13. 13. A question of power <ul><li>Communication for social change contributes to put the decision-making about development in the hands of the people </li></ul><ul><li>It consolidates the capability of communities to confront with planners their own ideas about development </li></ul><ul><li>Within the community itself it favours the strengthening of democratic process </li></ul>
  14. 14. A question of identity <ul><li>Communication for social change contributes to emphasize cultural pride and self-esteem </li></ul><ul><li>Reinforces the social tissue through strengthening indigenous & local forms of organisation </li></ul><ul><li>Protects traditions and cultural values, while being able to incorporate new elements </li></ul>
  15. 15. Tales of diversity <ul><li>50 years of participatory communication </li></ul><ul><li>Thousands of simultaneous experiences </li></ul><ul><li>Radio, video, print, theatre, internet </li></ul><ul><li>Against all odds – globalisation, privatisation </li></ul><ul><li>Surprising capability to survive and replicate </li></ul><ul><li>Strength based in multiplication, not individual growth </li></ul><ul><li>The will to empower their voices </li></ul>
  16. 16. Community media <ul><li>Radio: Radio stations (Latin America, Africa, Asia, South Pacific) </li></ul><ul><li>Video: Maneno Mengi (Tanzania), tool to analyse and plan & SEWA illiterate women (India) </li></ul><ul><li>Theatre: Promoting immunization (Nigeria) & Wan Smol Bag (Vanuatu) </li></ul><ul><li>New ICTs: S.M. Swaminathan Foundation- knowledge centres (India) </li></ul>
  17. 17. Conditions for Community Media <ul><li>[1] Community participation & appropriation </li></ul><ul><li>[2] Language & cultural pertinence </li></ul><ul><li>[3] Development of local contents </li></ul><ul><li>[4] Use of appropriate technology </li></ul><ul><li>[5] Networking & convergence </li></ul>
  18. 18. Delicate Balance Social Institutional Economic
  19. 19. Integral Sustainability <ul><li>Institutional Sustainability </li></ul><ul><ul><li>Enabling environment: Laws and regulations & Public policies </li></ul></ul><ul><ul><li>Ownership of media –participatory planning </li></ul></ul><ul><ul><li>Human resources & internal democracy - training </li></ul></ul><ul><ul><li>Appropriate technology – the right choices </li></ul></ul><ul><li>Social Sustainability </li></ul><ul><ul><li>Coherence of communicational strategy </li></ul></ul><ul><ul><li>Social appropriation & ownership </li></ul></ul><ul><ul><li>Role of local organisations </li></ul></ul><ul><ul><li>Language and cultural pertinence, local contents </li></ul></ul><ul><ul><li>Incidence, credibility and social impact </li></ul></ul><ul><li>Economic Sustainability </li></ul><ul><ul><li>Local institutions: NGOs, cooperatives, unions </li></ul></ul><ul><ul><li>Cooperation agencies & programmes </li></ul></ul><ul><ul><li>Contributions from the community: in-kind or advertising </li></ul></ul>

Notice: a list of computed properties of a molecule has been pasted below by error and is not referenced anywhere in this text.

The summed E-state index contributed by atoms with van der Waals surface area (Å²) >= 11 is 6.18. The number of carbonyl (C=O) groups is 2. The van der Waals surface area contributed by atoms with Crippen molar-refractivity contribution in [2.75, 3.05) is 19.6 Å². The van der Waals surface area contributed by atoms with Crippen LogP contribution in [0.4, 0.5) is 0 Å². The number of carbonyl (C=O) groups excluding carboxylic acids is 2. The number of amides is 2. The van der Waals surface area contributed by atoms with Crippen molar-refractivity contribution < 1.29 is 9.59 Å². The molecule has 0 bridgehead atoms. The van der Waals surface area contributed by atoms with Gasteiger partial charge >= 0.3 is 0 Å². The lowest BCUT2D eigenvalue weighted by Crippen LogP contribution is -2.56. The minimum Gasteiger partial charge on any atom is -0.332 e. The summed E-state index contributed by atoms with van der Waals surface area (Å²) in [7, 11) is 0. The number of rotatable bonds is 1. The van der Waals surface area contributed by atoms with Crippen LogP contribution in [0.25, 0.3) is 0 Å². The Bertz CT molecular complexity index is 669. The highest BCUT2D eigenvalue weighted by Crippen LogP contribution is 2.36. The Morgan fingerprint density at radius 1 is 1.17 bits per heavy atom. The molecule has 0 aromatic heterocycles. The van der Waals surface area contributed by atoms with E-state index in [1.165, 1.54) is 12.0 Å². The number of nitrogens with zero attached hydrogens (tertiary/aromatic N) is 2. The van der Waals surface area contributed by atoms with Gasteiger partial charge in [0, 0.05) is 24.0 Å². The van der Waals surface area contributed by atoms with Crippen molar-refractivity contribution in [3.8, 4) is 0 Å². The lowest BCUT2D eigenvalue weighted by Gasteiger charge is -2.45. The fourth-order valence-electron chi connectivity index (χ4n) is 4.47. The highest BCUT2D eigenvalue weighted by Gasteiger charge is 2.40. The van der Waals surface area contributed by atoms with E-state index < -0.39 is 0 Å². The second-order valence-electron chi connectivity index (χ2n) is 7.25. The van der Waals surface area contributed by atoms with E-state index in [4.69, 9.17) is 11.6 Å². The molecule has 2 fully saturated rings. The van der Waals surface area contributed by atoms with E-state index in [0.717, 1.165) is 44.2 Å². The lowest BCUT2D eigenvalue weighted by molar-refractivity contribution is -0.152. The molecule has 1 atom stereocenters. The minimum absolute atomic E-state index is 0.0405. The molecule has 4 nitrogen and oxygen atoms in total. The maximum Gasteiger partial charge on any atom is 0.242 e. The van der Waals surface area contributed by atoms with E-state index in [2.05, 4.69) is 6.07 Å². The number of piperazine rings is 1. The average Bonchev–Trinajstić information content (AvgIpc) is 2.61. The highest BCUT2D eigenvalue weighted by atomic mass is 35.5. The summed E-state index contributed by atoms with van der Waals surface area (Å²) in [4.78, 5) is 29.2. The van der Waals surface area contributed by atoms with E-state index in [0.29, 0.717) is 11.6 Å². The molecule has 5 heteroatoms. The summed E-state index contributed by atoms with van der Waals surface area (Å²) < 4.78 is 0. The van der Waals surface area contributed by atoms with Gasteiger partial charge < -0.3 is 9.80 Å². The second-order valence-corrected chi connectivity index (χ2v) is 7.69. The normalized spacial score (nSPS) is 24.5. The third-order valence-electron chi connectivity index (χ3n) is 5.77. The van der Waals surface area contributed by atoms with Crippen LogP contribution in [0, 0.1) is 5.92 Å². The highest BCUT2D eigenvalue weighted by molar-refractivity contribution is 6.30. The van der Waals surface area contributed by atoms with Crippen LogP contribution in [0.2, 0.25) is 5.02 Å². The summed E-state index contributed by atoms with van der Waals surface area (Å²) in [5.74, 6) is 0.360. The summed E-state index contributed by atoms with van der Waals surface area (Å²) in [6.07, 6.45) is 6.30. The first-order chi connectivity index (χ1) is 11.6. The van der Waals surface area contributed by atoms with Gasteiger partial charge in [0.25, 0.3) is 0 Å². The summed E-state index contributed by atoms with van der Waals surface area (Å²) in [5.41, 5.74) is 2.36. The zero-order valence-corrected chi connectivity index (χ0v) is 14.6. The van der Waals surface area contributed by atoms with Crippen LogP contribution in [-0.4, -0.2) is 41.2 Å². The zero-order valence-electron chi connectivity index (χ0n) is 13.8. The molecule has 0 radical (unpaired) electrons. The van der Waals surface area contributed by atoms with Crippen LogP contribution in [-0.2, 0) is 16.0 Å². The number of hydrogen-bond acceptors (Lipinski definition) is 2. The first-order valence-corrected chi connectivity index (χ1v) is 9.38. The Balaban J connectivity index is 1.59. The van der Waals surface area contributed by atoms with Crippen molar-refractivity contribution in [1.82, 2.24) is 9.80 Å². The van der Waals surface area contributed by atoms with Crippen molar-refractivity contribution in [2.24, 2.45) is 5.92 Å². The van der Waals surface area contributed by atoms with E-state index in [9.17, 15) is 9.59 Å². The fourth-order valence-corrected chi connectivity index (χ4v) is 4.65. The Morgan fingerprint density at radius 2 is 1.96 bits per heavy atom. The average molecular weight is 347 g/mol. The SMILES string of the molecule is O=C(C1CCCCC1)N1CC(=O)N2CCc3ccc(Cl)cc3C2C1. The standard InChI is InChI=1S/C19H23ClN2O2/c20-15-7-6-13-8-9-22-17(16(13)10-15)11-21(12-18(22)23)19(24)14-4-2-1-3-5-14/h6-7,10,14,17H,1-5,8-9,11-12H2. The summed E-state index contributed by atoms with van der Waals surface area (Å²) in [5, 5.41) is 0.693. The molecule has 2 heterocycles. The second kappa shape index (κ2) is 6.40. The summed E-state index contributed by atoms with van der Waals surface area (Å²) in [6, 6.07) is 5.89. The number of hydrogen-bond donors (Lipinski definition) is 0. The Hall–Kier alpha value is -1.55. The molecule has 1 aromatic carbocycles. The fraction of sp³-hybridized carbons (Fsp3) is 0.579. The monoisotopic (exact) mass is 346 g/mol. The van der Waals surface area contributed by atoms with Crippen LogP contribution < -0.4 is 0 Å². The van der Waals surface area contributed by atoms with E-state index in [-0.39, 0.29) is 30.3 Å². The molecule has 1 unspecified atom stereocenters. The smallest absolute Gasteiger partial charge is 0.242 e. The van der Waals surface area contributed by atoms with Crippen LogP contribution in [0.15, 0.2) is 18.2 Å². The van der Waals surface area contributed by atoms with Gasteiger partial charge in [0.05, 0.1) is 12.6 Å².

20. 20. Limitations for collaboration <ul><li>No specialised staff in the field </li></ul><ul><li>Improvisation: journalists, nurses, etc. </li></ul><ul><li>Confusing language: </li></ul><ul><ul><li>information / communication </li></ul></ul><ul><ul><li>communications / communication </li></ul></ul><ul><ul><li>access / participation </li></ul></ul><ul><li>Communication budgets mostly for mass media </li></ul><ul><li>Managerial decision making based on criteria not related to communication </li></ul>
  21. 21. New directions <ul><li>Facilitate dialogue between academic, development organisations, communities </li></ul><ul><li>Elevate hierarchy of communicators </li></ul><ul><li>Need to develop the discipline of CFSC </li></ul><ul><li>Master in CFSC - regional </li></ul><ul><li>Body of knowledge - 2,335 entries </li></ul><ul><li>Anthology - 100 authors [emphasis in “hidden” authors Africa, Asia, Latin America] </li></ul><ul><li>Research on process indicators & evaluation </li></ul>
  22. 22. Going to scale <ul><li>Urgency leads to bad planning & frustrating experiences </li></ul><ul><li>Confusing scale with short-cuts </li></ul><ul><li>Looking at citizen media with the crystal of mass media </li></ul><ul><li>Overestimating mass media </li></ul><ul><li>Bypassing cultural specificities </li></ul>
  23. 23. The evaluator from the outer world <ul><li>“ Prove” with data that you are worth </li></ul><ul><li>Unfair vertical measurement of CFSC initiatives </li></ul><ul><li>External evaluators use methodologies that are alien to social & cultural reality </li></ul><ul><li>No specific indicators yet to evaluate process of participatory & citizens communication </li></ul><ul><li>Need to evaluate qualities not just quantities </li></ul><ul><li>New evaluation tools needed - new attitudes </li></ul><ul><li>Less accountants and more social scientists </li></ul><ul><li>Participatory evaluation – community should speak </li></ul>
  24. 24. Why communication and not “communications”?